You want to make your home a healthier place to live, but then you look at the price of organic food and toxin-free beauty products and feel yourself break into a sweat.
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Buying the healthy alternatives to traditional products can be a tremendous burden on your finances, and if that's the only way that you make yourself healthier, you may feel the pinch before long. However, that isn't the only way to a healthier lifestyle.
Here are seven ways you can make your home a healthier place – no purchase necessary…
1. Take Off Your Shoes
As soon as you come into the house, take your shoes off. This doesn't just keep you from tracking dirt around the house, although reducing the amount of time you spend sweeping is a definite plus.
Wherever you go when you leave the house, your shoes pick up all sorts of things that you would never willingly allow into your home: pesticides, cleaning chemicals, viruses and bacteria, and allergens are just the tip of the iceberg. Taking them off lets you leave those toxins by the front door.
2. Open The Windows
No matter how healthy you try to keep the inside of your house, toxins and vapors can build up – residue from the cleaners that you use, gases that are released from plastics and furniture, and so on. Opening the windows can let those chemicals out and bring in the outside air.
Of course, if you know that you live in a smoggy and polluted city, keeping the windows closed may be a better idea for keeping chemicals out of your house!
3. Dust And Vacuum
Dusting and vacuuming may not be the most exciting way of keeping your home healthy, but it's one of the most effective. If you let dust build up in your home, you're making it a haven for dust mites – tiny creatures that can cause asthma in previously healthy people and can make your asthma or allergies much worse if you suffer from them already.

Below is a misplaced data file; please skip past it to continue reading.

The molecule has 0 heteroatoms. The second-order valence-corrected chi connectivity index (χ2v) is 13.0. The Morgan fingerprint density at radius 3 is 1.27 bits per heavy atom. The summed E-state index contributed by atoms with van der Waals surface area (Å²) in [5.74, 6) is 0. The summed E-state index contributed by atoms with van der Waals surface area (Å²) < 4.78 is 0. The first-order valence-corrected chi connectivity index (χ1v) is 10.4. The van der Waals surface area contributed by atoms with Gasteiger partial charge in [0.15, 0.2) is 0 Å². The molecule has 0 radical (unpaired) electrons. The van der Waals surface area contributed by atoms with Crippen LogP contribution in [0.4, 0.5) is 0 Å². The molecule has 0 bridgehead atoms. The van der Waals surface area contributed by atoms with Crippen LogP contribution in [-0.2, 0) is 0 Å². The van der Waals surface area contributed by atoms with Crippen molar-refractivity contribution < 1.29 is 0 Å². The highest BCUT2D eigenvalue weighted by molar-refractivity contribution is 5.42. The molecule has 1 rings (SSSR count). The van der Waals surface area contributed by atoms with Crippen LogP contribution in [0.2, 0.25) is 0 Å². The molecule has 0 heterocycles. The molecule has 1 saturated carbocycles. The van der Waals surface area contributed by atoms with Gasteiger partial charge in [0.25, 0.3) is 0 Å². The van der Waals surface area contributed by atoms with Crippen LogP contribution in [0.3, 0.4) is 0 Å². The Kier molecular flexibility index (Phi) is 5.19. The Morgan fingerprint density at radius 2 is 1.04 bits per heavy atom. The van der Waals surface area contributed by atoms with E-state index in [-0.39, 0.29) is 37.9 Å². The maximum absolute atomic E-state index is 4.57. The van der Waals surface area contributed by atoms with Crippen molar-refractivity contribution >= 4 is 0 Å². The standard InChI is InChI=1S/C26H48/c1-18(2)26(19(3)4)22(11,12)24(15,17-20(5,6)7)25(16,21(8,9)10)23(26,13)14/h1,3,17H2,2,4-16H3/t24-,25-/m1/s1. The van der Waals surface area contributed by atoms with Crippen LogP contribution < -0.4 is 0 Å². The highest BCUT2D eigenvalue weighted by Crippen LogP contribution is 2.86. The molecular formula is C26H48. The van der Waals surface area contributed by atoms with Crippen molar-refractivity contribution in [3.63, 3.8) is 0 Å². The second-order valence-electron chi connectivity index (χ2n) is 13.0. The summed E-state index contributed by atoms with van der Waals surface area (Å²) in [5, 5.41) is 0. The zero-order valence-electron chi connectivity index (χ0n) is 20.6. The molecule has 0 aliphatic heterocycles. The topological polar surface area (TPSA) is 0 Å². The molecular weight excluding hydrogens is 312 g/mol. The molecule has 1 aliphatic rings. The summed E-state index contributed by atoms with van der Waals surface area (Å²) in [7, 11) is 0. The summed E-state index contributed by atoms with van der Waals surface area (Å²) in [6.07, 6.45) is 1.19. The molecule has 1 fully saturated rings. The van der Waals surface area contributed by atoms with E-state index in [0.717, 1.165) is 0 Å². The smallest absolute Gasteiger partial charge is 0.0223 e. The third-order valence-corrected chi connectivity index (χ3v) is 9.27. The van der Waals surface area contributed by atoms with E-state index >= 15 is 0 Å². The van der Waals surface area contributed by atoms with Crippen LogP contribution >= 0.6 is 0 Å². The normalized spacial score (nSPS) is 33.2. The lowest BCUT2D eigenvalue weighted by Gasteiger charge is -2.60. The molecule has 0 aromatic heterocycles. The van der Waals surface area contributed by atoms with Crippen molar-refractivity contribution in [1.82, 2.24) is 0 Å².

Even without mites, fine particles of dust can become trapped in your lungs or even enter directly into your bloodstream. So if your home has any unhealthy toxins or residues that might settle into a piece of dust, you'll breathe those toxins directly into your body if you let the house get dusty.
4. Wash Your Produce . . .
Even if a piece of produce says that it's washed and ready to eat, wash it before you eat it anyway. This will help you to rinse away any dirt, pesticides, or other pollutants before you eat it. If the produce has an inedible rind that you need to cut through before eating it, like melon or squash, wash it before cutting it.
If you don't, the knife will pierce through the dirty rind and pick up any germs or pesticides on its blade, which will then spread them through the flesh as you cut.
5. . . . But Not Your Raw Meat
Although you should wash produce, the same doesn't go for raw meat. Washing meat doesn't remove all of the bacteria that might live in meat; only cooking does that. However, when you wash the meat, the water that pours over it will pick up some of the bacteria that's living inside, so anything that you splash with the water will become infected with salmonella or E. coli.
6. Rinse Canned Beans And Vegetables
In the discussion of what foods to wash and what foods not to wash, canned beans and vegetables definitely go in the “wash” column. Although you should opt for fresh or frozen veggies whenever you can because they tend to lock in more nutrients and use fewer preservatives, canned vegetables do give you some of the vitamins and nutrients that produce can provide, but bring along a hefty dose of sodium to preserve them.